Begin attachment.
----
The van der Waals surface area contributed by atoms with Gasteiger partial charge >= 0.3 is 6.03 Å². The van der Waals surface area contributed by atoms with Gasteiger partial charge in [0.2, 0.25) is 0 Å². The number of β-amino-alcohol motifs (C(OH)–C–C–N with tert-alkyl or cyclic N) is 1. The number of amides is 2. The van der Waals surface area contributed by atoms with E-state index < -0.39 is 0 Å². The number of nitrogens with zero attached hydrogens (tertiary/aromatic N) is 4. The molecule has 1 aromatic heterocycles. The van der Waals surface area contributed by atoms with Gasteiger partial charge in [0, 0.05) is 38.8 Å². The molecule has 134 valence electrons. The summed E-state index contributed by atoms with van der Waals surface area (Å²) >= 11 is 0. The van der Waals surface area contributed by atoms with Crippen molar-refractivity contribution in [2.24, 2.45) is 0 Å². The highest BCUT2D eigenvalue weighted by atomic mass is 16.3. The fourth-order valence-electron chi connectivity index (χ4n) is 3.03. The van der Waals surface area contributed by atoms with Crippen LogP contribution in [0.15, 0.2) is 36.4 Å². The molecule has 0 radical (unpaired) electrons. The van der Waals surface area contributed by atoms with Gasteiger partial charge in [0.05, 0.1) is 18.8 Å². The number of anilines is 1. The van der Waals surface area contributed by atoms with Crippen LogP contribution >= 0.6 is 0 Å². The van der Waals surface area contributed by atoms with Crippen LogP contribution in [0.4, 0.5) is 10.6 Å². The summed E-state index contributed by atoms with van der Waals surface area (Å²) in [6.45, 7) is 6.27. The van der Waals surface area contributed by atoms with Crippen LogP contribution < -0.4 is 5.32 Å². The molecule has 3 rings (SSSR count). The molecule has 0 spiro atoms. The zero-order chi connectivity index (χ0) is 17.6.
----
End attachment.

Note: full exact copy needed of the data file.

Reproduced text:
The van der Waals surface area contributed by atoms with Gasteiger partial charge >= 0.3 is 6.03 Å². The van der Waals surface area contributed by atoms with Gasteiger partial charge in [0.2, 0.25) is 0 Å². The number of β-amino-alcohol motifs (C(OH)–C–C–N with tert-alkyl or cyclic N) is 1. The number of amides is 2. The van der Waals surface area contributed by atoms with E-state index < -0.39 is 0 Å². The number of nitrogens with zero attached hydrogens (tertiary/aromatic N) is 4. The molecule has 1 aromatic heterocycles. The van der Waals surface area contributed by atoms with Gasteiger partial charge in [0, 0.05) is 38.8 Å². The molecule has 134 valence electrons. The summed E-state index contributed by atoms with van der Waals surface area (Å²) >= 11 is 0. The van der Waals surface area contributed by atoms with Crippen molar-refractivity contribution in [2.24, 2.45) is 0 Å². The highest BCUT2D eigenvalue weighted by atomic mass is 16.3. The fourth-order valence-electron chi connectivity index (χ4n) is 3.03. The van der Waals surface area contributed by atoms with Crippen LogP contribution in [0.15, 0.2) is 36.4 Å². The molecule has 0 radical (unpaired) electrons. The van der Waals surface area contributed by atoms with Gasteiger partial charge in [0.05, 0.1) is 18.8 Å². The number of anilines is 1. The van der Waals surface area contributed by atoms with Crippen LogP contribution >= 0.6 is 0 Å². The van der Waals surface area contributed by atoms with Crippen LogP contribution in [0.4, 0.5) is 10.6 Å². The summed E-state index contributed by atoms with van der Waals surface area (Å²) in [6.45, 7) is 6.27. The van der Waals surface area contributed by atoms with Crippen LogP contribution < -0.4 is 5.32 Å². The molecule has 3 rings (SSSR count). The molecule has 0 spiro atoms. The zero-order chi connectivity index (χ0) is 17.6.